One of my friends always likes to talk about the body or mouthfeel of a coffee. In his mind, it is something that customers can easily identify, and I’m inclined to agree. We in the specialty industry tend to lead customers straight to the deep end when we taste or cup with them. We will discuss the nuances between citrus fruits, identify a particular species of flower, or go for the novel and shocking descriptor. Really, most of it just goes way over their heads. But, with a little coaxing or some examples, most people can get in on the discussion of body.
Body is the weight, texture, and mouthfeel of the coffee. It shows up on the SCAA cupping form as a characteristic of green coffee, is altered in the process of brewing, and is often linked in casual conversation with processing method. Something that we as roasters need to consider, however, is that the body of the coffee is greatly affected by the way we roast.
Since you, the roaster, have control over the expression of the body, and you have a protocol that gives you a large window of roast length and no defined profile, you must be vigilant to always record your roast data in order to be fair to the coffee.
What I want to posit to you is a concept taken from my new roasting handbook, Modulating the Flavor Profile of Coffee: One Roaster’s Manifesto. The concept is that the formation of body is necessarily linked to the Maillard reaction during a roast. Specifically, it is linked to the formation of melanoidins. Melanoidins are brown, high molecular weight polymers formed during the Maillard reaction. In their book Espresso: The Science of Quality, Andrea Illy and Rinantonio Viani cite research linking melanoidins with texture. Interestingly enough, there is also linkage between molecular weight and viscosity. Essentially, higher molecular weight yields greater viscosity. Therefore, it would stand to reason that more melanoidins created by the Maillard reaction would yield higher overall molecular weight, which would lead to a greater viscosity and a sense of weight or thickness when relating to mouthfeel.
The awesome thing about this information is that we can (to a degree) control how the Maillard reaction occurs in our roasters through the adjustment of our profiles. The Maillard reaction begins around the same time you notice the beans change from green (pale green) to yellow in your roaster. These reactions will continue until either the bean runs out of reactants or you cool the beans by dropping the coffee into the cooling tray or starting the cooling cycle, (It may continue a little after depending on how efficient your cooling apparatus is.)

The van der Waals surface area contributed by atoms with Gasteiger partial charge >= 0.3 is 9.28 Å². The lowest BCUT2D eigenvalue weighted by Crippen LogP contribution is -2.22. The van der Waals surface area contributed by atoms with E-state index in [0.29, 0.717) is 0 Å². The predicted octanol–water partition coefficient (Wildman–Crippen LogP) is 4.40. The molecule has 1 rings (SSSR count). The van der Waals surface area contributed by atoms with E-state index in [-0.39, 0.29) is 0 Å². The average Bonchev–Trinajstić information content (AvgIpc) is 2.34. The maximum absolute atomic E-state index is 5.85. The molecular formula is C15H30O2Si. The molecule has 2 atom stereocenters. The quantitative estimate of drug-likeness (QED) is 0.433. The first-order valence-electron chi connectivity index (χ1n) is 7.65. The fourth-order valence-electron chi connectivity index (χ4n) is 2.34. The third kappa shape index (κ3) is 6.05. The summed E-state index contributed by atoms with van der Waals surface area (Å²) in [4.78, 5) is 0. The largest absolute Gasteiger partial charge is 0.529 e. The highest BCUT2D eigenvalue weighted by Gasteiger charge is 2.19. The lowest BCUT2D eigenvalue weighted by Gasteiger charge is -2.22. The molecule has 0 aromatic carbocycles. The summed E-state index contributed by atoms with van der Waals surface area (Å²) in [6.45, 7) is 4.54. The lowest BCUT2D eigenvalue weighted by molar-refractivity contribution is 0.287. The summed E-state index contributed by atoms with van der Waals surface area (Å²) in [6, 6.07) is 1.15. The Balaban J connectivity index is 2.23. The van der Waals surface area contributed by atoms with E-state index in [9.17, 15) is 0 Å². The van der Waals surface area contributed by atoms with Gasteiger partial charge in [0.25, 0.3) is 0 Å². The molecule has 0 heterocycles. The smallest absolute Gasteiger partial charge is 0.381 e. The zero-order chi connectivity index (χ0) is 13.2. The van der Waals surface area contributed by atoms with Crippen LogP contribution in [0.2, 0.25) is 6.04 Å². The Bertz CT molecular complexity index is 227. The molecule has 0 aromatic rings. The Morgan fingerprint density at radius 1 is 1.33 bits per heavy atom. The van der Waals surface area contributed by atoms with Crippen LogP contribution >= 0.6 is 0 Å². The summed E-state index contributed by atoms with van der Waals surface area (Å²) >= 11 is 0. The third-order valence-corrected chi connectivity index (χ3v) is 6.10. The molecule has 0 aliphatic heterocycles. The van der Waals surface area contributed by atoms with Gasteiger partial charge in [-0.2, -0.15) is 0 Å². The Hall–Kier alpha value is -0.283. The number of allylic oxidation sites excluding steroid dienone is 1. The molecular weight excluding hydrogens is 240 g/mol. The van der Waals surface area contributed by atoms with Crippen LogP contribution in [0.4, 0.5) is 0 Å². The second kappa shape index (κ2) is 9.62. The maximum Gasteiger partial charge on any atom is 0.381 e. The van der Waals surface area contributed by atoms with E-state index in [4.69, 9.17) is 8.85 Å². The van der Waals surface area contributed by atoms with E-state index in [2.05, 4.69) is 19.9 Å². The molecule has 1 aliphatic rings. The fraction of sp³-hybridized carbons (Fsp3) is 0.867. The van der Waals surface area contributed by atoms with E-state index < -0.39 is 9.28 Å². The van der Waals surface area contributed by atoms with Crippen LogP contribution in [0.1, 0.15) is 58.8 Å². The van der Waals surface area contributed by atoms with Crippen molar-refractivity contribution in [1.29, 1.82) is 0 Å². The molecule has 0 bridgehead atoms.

What I have noticed in my experimentation and blind cuppings is that the longer the Maillard reaction is allowed to continue, the greater the experience of the intensity of body (texture, viscosity, thickness). On the other hand, the shorter the time allowed for the Maillard reaction, the weaker the intensity of body.
There is, of course, a lot more involved in how this process occurs, and the way in which we can control it, which I delve into in the book, but I want to discuss how this may be applied.
First, it is awesome that we have control like this. Knowing this way to approach coffee roasting and profile development means that you are not caught in one particular expression of body. You can take the coffee and work it so you develop the body you want. It is crucial to note that each coffee has a range in which it can exist and within which you can modulate its attributes, so sourcing is super critical as well—but the bottom line is you have the control.
Second, it is a weighty responsibility to be aware of it. Body is a scoring section on the SCAA, Q, and Cup of Excellence score sheets. These sheets classify the overall quality of the green coffee, and influence buying and pricing decisions. Since you, the roaster, have control over the expression of the body, and you have a protocol that gives you a large window of roast length and no defined profile, you must be vigilant to always record your roast data in order to be fair to the coffee.
A method we use that works well is this: while sample roasting I record the time of the beginning of color change and note the duration to the end of the roast. That way I can be informed about the roast’s influence on body after I have cupped blindly and can make adjustments to the way I am judging it, or even decide that a re-roast is necessary.
Take control of your roast. Using the length of the Maillard reaction to control how the intensity of the body presents in the cup is just one of the many ways you can control your coffees. We must strive to be educated, intentional, and meticulous, even with regard to the nuances, because everything we do will affect the final flavor and quality of the cup.